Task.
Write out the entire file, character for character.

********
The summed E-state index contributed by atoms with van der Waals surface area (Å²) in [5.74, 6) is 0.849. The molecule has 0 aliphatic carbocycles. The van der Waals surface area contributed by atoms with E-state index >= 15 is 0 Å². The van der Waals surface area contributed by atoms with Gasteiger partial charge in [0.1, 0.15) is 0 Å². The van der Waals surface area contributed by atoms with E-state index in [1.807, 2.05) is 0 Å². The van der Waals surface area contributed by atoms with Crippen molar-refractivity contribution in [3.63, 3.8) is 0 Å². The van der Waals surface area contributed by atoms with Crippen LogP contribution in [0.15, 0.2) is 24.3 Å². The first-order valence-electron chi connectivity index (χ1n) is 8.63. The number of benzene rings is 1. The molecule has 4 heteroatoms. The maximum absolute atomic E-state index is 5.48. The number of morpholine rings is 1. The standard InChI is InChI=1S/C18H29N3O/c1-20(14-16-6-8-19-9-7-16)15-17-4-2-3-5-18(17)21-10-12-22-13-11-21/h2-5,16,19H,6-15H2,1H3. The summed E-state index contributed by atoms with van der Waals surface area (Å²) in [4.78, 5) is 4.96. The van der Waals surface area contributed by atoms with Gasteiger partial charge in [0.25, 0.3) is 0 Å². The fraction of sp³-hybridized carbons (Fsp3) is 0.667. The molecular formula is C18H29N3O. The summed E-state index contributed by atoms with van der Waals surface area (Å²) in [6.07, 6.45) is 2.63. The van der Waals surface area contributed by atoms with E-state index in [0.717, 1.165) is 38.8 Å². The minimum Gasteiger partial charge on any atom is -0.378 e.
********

The summed E-state index contributed by atoms with van der Waals surface area (Å²) in [5.74, 6) is 0.849. The molecule has 0 aliphatic carbocycles. The van der Waals surface area contributed by atoms with E-state index >= 15 is 0 Å². The van der Waals surface area contributed by atoms with Gasteiger partial charge in [0.1, 0.15) is 0 Å². The van der Waals surface area contributed by atoms with E-state index in [1.807, 2.05) is 0 Å². The van der Waals surface area contributed by atoms with Crippen molar-refractivity contribution in [3.63, 3.8) is 0 Å². The van der Waals surface area contributed by atoms with Crippen LogP contribution in [0.15, 0.2) is 24.3 Å². The first-order valence-electron chi connectivity index (χ1n) is 8.63. The number of benzene rings is 1. The molecule has 4 heteroatoms. The maximum absolute atomic E-state index is 5.48. The number of morpholine rings is 1. The standard InChI is InChI=1S/C18H29N3O/c1-20(14-16-6-8-19-9-7-16)15-17-4-2-3-5-18(17)21-10-12-22-13-11-21/h2-5,16,19H,6-15H2,1H3. The summed E-state index contributed by atoms with van der Waals surface area (Å²) in [4.78, 5) is 4.96. The van der Waals surface area contributed by atoms with Gasteiger partial charge in [0.25, 0.3) is 0 Å². The fraction of sp³-hybridized carbons (Fsp3) is 0.667. The molecular formula is C18H29N3O. The summed E-state index contributed by atoms with van der Waals surface area (Å²) in [6.07, 6.45) is 2.63. The van der Waals surface area contributed by atoms with E-state index in [0.717, 1.165) is 38.8 Å². The minimum Gasteiger partial charge on any atom is -0.378 e.